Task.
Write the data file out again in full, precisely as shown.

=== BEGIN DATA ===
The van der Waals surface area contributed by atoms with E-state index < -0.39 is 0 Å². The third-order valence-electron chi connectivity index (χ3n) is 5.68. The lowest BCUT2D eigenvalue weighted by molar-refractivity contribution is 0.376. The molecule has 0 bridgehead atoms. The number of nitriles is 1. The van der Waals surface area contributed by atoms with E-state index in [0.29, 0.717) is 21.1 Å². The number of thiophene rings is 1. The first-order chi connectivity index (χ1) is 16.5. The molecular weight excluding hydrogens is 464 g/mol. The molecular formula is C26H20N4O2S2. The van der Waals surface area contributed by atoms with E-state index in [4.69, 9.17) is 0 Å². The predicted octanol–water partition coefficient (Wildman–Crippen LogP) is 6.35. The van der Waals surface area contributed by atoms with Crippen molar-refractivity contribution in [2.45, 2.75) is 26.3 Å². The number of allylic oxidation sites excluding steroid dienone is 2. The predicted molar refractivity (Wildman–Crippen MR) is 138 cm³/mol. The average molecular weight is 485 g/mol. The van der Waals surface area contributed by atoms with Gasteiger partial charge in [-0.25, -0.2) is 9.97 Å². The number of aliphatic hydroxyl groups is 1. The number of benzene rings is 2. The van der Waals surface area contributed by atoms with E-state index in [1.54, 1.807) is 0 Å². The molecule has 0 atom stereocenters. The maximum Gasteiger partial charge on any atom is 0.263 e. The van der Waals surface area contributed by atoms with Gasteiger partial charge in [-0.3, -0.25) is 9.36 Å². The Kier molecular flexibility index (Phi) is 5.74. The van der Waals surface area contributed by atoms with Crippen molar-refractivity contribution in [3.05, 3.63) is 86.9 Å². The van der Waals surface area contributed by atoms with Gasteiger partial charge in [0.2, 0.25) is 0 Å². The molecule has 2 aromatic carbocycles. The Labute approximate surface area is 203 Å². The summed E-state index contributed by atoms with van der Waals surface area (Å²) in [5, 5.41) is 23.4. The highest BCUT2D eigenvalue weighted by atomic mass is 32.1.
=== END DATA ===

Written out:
The van der Waals surface area contributed by atoms with E-state index < -0.39 is 0 Å². The third-order valence-electron chi connectivity index (χ3n) is 5.68. The lowest BCUT2D eigenvalue weighted by molar-refractivity contribution is 0.376. The molecule has 0 bridgehead atoms. The number of nitriles is 1. The van der Waals surface area contributed by atoms with E-state index in [0.29, 0.717) is 21.1 Å². The number of thiophene rings is 1. The first-order chi connectivity index (χ1) is 16.5. The molecular weight excluding hydrogens is 464 g/mol. The molecular formula is C26H20N4O2S2. The van der Waals surface area contributed by atoms with E-state index in [4.69, 9.17) is 0 Å². The predicted octanol–water partition coefficient (Wildman–Crippen LogP) is 6.35. The van der Waals surface area contributed by atoms with Crippen molar-refractivity contribution in [2.45, 2.75) is 26.3 Å². The number of allylic oxidation sites excluding steroid dienone is 2. The predicted molar refractivity (Wildman–Crippen MR) is 138 cm³/mol. The average molecular weight is 485 g/mol. The van der Waals surface area contributed by atoms with Gasteiger partial charge in [-0.25, -0.2) is 9.97 Å². The number of aliphatic hydroxyl groups is 1. The number of benzene rings is 2. The van der Waals surface area contributed by atoms with E-state index in [1.54, 1.807) is 0 Å². The molecule has 0 atom stereocenters. The maximum Gasteiger partial charge on any atom is 0.263 e. The van der Waals surface area contributed by atoms with Gasteiger partial charge in [-0.3, -0.25) is 9.36 Å². The Kier molecular flexibility index (Phi) is 5.74. The van der Waals surface area contributed by atoms with Crippen molar-refractivity contribution in [3.05, 3.63) is 86.9 Å². The van der Waals surface area contributed by atoms with Gasteiger partial charge in [0.2, 0.25) is 0 Å². The molecule has 2 aromatic carbocycles. The Labute approximate surface area is 203 Å². The summed E-state index contributed by atoms with van der Waals surface area (Å²) in [5, 5.41) is 23.4. The highest BCUT2D eigenvalue weighted by atomic mass is 32.1.